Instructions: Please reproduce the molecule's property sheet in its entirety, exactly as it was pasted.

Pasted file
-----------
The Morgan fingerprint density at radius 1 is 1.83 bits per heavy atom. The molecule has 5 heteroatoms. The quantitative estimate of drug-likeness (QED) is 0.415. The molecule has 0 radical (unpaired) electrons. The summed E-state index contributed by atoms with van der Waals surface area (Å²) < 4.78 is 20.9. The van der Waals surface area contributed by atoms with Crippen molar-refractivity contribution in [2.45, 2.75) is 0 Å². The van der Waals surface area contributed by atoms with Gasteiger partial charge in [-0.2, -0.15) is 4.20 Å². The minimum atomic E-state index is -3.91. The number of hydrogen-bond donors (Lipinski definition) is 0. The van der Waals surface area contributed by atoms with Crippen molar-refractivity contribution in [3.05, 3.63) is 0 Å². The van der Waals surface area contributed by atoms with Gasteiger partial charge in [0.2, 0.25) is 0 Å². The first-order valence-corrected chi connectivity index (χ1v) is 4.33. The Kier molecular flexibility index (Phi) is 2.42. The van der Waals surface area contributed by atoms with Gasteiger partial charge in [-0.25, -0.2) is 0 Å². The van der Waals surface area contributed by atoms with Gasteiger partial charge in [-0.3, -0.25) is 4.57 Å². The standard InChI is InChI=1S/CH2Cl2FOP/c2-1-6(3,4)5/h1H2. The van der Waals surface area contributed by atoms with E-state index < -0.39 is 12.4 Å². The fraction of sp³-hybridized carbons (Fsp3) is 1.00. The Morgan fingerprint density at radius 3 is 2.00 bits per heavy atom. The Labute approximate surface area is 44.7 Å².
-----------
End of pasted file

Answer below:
The Morgan fingerprint density at radius 1 is 1.83 bits per heavy atom. The molecule has 5 heteroatoms. The quantitative estimate of drug-likeness (QED) is 0.415. The molecule has 0 radical (unpaired) electrons. The summed E-state index contributed by atoms with van der Waals surface area (Å²) < 4.78 is 20.9. The van der Waals surface area contributed by atoms with Crippen molar-refractivity contribution in [2.45, 2.75) is 0 Å². The van der Waals surface area contributed by atoms with Gasteiger partial charge in [-0.2, -0.15) is 4.20 Å². The minimum atomic E-state index is -3.91. The number of hydrogen-bond donors (Lipinski definition) is 0. The van der Waals surface area contributed by atoms with Crippen molar-refractivity contribution in [3.05, 3.63) is 0 Å². The van der Waals surface area contributed by atoms with Gasteiger partial charge in [0.2, 0.25) is 0 Å². The first-order valence-corrected chi connectivity index (χ1v) is 4.33. The Kier molecular flexibility index (Phi) is 2.42. The van der Waals surface area contributed by atoms with Gasteiger partial charge in [-0.25, -0.2) is 0 Å². The van der Waals surface area contributed by atoms with Gasteiger partial charge in [-0.3, -0.25) is 4.57 Å². The standard InChI is InChI=1S/CH2Cl2FOP/c2-1-6(3,4)5/h1H2. The van der Waals surface area contributed by atoms with E-state index < -0.39 is 12.4 Å². The fraction of sp³-hybridized carbons (Fsp3) is 1.00. The Morgan fingerprint density at radius 3 is 2.00 bits per heavy atom. The Labute approximate surface area is 44.7 Å².